It will then give you a warning about key verification. Just say yes and it will ask you for the root password for the server. Just type it in and proceed. Now, the ssh command that we typed in allows us to run X on the client machine without bringing the server down to its knees. We need to get rid of some of the services at bootup, so on the client machine, type:

redhat-config-services

After a while, you'll see that the redhat-config-services program loads up. Just eliminate all of the services that you don't really need (kudzu, pcmcia, etc). Save the changes and quit the program. Next, we need to configure NFS, Samba, and Apache. It's really simple with Fedora. While you are still logged on to the server with ssh, you can configure these by the following commands:

redhat-config-samba
redhat-config-nfs
redhat-config-httpd

These will allow you to configure the appropriate services on the server via gui. Once these are set to your likings (I set samba and nfs to share the same folder), you can exit the ssh.

Step Five: Testing
OK, everything is done, all we need to do now is test it. If you want to share files with the server via linux, then using NFS is the best option. However, you'll have to tell your linux where everything is. To do that, you need to update your /etc/fstab. It's easy, just open up a console and login as root. THen type :

emacs /etc/fstab

It will then open up your fstab. Now we need to write down our configuration. Go to the bottom of the file and make a new line. This is what I added to my fstab, if you are using the settings in this tutorial, then it will work for you, but you may add your own settings.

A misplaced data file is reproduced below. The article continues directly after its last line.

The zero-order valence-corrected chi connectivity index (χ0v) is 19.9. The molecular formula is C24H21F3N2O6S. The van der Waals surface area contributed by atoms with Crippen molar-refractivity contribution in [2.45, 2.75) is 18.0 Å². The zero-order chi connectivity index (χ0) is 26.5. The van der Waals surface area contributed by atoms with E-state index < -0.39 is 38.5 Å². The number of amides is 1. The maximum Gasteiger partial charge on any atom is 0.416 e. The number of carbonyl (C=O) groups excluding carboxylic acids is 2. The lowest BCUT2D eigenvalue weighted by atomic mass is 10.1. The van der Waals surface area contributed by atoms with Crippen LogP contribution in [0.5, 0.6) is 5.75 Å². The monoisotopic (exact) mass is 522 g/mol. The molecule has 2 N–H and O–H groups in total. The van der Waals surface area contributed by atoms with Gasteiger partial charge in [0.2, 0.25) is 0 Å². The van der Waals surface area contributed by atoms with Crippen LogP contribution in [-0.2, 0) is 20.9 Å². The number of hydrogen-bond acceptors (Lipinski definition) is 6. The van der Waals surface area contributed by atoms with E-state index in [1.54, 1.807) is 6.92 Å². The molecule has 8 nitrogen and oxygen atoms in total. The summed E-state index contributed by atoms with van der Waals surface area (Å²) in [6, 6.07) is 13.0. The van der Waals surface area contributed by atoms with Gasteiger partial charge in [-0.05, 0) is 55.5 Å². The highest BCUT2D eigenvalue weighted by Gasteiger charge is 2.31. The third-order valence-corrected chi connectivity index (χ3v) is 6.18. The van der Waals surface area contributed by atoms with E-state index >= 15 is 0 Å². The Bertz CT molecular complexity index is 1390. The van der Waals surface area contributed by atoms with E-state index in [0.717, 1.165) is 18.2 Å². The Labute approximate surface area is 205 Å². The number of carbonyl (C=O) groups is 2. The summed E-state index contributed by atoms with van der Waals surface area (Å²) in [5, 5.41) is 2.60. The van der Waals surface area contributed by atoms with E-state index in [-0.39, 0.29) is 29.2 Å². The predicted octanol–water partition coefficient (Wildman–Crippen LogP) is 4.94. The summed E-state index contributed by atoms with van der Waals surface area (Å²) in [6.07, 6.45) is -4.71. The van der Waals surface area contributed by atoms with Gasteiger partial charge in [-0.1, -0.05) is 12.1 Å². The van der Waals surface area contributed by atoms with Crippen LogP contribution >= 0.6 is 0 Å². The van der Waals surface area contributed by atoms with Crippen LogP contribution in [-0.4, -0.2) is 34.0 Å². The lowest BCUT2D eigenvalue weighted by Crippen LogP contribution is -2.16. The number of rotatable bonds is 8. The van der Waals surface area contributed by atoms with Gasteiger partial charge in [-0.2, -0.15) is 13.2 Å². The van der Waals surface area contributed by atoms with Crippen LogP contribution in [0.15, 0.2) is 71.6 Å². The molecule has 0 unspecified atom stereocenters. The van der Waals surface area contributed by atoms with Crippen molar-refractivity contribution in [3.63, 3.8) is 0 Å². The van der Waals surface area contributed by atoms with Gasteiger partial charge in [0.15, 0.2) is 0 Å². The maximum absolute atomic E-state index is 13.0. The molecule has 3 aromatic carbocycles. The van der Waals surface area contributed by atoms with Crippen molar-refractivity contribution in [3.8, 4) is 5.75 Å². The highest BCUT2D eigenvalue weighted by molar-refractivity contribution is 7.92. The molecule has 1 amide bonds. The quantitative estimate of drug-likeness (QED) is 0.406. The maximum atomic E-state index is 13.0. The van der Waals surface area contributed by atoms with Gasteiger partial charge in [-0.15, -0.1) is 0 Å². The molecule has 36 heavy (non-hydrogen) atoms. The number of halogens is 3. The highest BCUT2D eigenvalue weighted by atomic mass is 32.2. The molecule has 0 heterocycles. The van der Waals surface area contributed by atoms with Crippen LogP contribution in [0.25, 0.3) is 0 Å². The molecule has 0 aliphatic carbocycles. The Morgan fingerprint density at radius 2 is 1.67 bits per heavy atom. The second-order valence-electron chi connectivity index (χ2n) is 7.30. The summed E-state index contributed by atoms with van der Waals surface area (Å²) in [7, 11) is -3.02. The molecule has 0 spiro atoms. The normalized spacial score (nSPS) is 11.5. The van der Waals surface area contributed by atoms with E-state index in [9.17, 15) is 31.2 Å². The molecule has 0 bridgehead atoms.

192.168.1.1:/share /share/ nfs wsize=8192,rsize=8192,timeo=14,intr

This is telling the client that there is a share file on the server with the i.p address of 192.168.1.1 and the folder that is to be shared in called share. It also tells the client where to mount the share, and what type of filesystem it is. You will now need to mount the share. You can do so by typing:

mount 192.168.1.1:/share /share/

It will pause for a moment and then mount the share. You can now browse to where you mounted it and write and read to it at your hearts content.

Now if you want to share files with the server with Windows, then you'll need to use the Samba protocol. Make sure you know what workgroup your samba is using, mine was "mygroup". You can change it if you like. Now, boot windows and then add a workgroup called "mygroup", or whatever your samba was called. It will then allow you to share with the server. You may need to reboot windows to get it working.

Step Six: Conclusion
Well, the old piece of junk is now doing something useful. You'll find that even an old pentium 75mhz can send files around at 5mbps, which isn't that bad unless you have a lot of clients. I found that the Cyrix machine that I used was a much better server simply because it really shot files through the network. I know I haven't touched on security matters like encryption and passwords, but if it is a private network, then you hardly need it, and I don't know crap about it. Perhaps you can add some comments about this, and give your own suggestions.

Not only does this tutorial tell you how to recycle old computers. but it also shows you the usefullness of the wonderful operating system called Linux